The Little Green Acre is a Rental and Retail Business in the Heart of Our Community
Imagine waking up in the morning, hearing the day break in creaking boards when your feet hit the floor, and pulling back bedroom curtains to see sunrise streaming through downtown Martin City. Just beyond your picket fence is the legendary brick landmark, Jess and Jim’s Steakhouse. A little further, you see the angular shape of Martin City Animal Hospital. The famous Martin City Brewing Company, Gilded Lily, and the classy old church building housing The Martin Event Space are just down the street. And through shade trees, you also notice a slow train passing through, hauling more than a century of prairie pride near 135th and Cherry.
“This is what it’s like to stay in the heart of Martin City, one of the most charming neighborhoods you’ll ever visit,” says Doris Graves, standing inside her new business in its prime location on the corner lot. “It’s simply the best view and the best lodging opportunity in Martin City.”
Graves has transformed the old Rooms That Bloom property into The Little Green Acre, a temporary rental built on the enduring character of the house and the community surrounding it. You can rent it for a night, a weekend, or even longer for a chance to call the historic center of Martin City home for a while. Do your remote work, anchor your vacation, plan a special weekend, or just escape your regular routine to relax and explore the good life in our neighborhood.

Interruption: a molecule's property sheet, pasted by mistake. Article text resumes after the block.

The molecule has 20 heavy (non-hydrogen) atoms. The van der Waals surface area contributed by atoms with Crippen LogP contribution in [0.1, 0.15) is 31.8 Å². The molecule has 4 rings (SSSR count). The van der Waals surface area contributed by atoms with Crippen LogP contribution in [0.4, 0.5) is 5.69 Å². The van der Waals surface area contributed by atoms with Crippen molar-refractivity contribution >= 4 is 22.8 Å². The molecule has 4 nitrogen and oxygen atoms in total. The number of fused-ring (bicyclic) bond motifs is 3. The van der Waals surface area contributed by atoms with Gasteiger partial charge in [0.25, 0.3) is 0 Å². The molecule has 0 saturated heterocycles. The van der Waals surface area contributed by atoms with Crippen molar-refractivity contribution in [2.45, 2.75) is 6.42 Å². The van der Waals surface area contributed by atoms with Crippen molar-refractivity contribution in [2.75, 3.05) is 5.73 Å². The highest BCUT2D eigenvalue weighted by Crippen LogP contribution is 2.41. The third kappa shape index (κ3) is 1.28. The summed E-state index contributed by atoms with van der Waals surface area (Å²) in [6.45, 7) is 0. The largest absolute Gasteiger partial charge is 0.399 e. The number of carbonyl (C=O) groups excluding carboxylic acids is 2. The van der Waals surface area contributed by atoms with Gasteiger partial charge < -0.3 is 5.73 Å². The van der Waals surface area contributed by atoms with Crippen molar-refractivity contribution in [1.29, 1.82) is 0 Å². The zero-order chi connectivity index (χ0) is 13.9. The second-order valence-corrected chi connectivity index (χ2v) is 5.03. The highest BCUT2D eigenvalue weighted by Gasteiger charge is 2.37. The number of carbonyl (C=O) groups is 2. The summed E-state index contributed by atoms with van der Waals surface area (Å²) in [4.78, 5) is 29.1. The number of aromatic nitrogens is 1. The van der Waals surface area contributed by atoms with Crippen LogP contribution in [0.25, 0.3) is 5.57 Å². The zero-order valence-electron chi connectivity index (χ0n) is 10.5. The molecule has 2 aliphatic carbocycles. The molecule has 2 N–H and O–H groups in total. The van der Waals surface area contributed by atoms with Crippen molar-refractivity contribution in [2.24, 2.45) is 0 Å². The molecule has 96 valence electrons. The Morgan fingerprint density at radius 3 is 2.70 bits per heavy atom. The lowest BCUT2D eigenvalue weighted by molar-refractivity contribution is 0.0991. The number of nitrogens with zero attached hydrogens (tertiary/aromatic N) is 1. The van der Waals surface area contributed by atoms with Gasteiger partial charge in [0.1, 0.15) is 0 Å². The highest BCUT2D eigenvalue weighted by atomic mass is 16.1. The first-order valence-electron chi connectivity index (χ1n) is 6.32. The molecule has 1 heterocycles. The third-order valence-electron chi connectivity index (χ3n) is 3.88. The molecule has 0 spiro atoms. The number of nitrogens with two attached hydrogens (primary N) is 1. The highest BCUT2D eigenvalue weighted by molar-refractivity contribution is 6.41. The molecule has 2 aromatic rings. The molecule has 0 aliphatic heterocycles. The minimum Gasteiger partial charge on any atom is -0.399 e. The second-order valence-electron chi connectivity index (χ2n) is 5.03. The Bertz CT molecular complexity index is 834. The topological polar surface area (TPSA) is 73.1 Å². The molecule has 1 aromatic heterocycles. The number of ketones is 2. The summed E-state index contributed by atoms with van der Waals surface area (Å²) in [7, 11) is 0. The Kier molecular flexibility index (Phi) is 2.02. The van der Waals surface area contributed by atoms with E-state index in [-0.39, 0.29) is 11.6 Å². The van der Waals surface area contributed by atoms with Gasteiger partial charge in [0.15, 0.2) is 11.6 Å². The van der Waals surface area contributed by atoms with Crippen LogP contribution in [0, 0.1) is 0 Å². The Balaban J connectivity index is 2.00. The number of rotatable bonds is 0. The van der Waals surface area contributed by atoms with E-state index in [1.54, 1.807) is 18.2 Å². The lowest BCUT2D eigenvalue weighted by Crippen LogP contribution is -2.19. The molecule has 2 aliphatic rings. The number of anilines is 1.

“There’s really no other place like it,” says Graves proudly as she puts finishing touches on The Little Green Acre on a golden August morning. “Martin City is right outside your door, and staying in this house makes the neighborhood feel especially intimate.”
Graves has poured months of love, money, and muscle into reconfiguring the property into a comfortable place to stay. But make no mistake, the house hasn’t been gutted and turned into a sleek and sterile hotel environment. Graves has focused on preserving the structure’s original charm, while adding key rental amenities for easy, modern living.
“I think it’s important to modernize in a good way. I’ve seen situations where people come into an historic house and completely modernize the interior from top to bottom, and I think that’s a shame. It’s really missing the point.”
Originally a railroad house where crews stayed as they worked over a century ago, The Little Green Acre now stands as a residential monument to local nostalgia, from its unique architecture to its shutters and stained glass accents. The house remained in caring hands over three decades while it was filled with Rooms That Bloom antiques. It then sold to Jess and Jim’s Steakhouse owners Mike and Debbie Van Noy, well-known pioneers in our neighborhood’s evolution. The Van Noys immediately went to work on renewing flooring and other basics before leasing it to Graves in 2022.